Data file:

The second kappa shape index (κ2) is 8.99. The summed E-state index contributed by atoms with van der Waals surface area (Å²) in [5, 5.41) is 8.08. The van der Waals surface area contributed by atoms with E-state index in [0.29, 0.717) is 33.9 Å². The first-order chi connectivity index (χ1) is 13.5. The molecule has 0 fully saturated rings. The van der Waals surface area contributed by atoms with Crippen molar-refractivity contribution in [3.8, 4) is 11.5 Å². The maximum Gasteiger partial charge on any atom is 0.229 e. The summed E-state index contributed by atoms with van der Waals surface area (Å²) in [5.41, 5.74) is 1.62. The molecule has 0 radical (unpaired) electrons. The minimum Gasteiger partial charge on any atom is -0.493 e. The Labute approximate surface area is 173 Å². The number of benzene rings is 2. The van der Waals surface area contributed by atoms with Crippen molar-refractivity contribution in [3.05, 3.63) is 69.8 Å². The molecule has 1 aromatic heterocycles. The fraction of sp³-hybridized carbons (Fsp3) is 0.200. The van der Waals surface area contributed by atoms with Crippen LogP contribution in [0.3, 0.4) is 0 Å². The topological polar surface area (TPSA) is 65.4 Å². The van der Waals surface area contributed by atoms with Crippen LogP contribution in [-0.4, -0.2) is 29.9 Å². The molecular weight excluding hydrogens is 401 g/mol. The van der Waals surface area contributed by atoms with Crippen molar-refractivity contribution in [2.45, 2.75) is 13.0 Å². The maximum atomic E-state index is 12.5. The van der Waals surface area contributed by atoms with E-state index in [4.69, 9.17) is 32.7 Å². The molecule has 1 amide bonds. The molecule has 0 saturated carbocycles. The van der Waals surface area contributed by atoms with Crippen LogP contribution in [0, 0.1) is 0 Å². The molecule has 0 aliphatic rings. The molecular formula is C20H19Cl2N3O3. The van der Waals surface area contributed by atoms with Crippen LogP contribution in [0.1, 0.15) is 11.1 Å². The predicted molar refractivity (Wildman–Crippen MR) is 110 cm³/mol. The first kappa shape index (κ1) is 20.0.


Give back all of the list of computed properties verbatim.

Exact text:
The second kappa shape index (κ2) is 8.99. The summed E-state index contributed by atoms with van der Waals surface area (Å²) in [5, 5.41) is 8.08. The van der Waals surface area contributed by atoms with E-state index in [0.29, 0.717) is 33.9 Å². The first-order chi connectivity index (χ1) is 13.5. The molecule has 0 fully saturated rings. The van der Waals surface area contributed by atoms with Crippen molar-refractivity contribution in [3.8, 4) is 11.5 Å². The maximum Gasteiger partial charge on any atom is 0.229 e. The summed E-state index contributed by atoms with van der Waals surface area (Å²) in [5.41, 5.74) is 1.62. The molecule has 0 radical (unpaired) electrons. The minimum Gasteiger partial charge on any atom is -0.493 e. The Labute approximate surface area is 173 Å². The number of benzene rings is 2. The van der Waals surface area contributed by atoms with Crippen molar-refractivity contribution in [3.05, 3.63) is 69.8 Å². The molecule has 1 aromatic heterocycles. The fraction of sp³-hybridized carbons (Fsp3) is 0.200. The van der Waals surface area contributed by atoms with Crippen LogP contribution in [0.3, 0.4) is 0 Å². The topological polar surface area (TPSA) is 65.4 Å². The van der Waals surface area contributed by atoms with Crippen LogP contribution in [-0.4, -0.2) is 29.9 Å². The molecular weight excluding hydrogens is 401 g/mol. The van der Waals surface area contributed by atoms with Crippen molar-refractivity contribution in [2.45, 2.75) is 13.0 Å². The maximum atomic E-state index is 12.5. The van der Waals surface area contributed by atoms with E-state index in [4.69, 9.17) is 32.7 Å². The molecule has 1 amide bonds. The molecule has 0 saturated carbocycles. The van der Waals surface area contributed by atoms with Crippen LogP contribution in [0, 0.1) is 0 Å². The molecule has 0 aliphatic rings. The molecular formula is C20H19Cl2N3O3. The van der Waals surface area contributed by atoms with Crippen LogP contribution in [0.1, 0.15) is 11.1 Å². The predicted molar refractivity (Wildman–Crippen MR) is 110 cm³/mol. The first kappa shape index (κ1) is 20.0.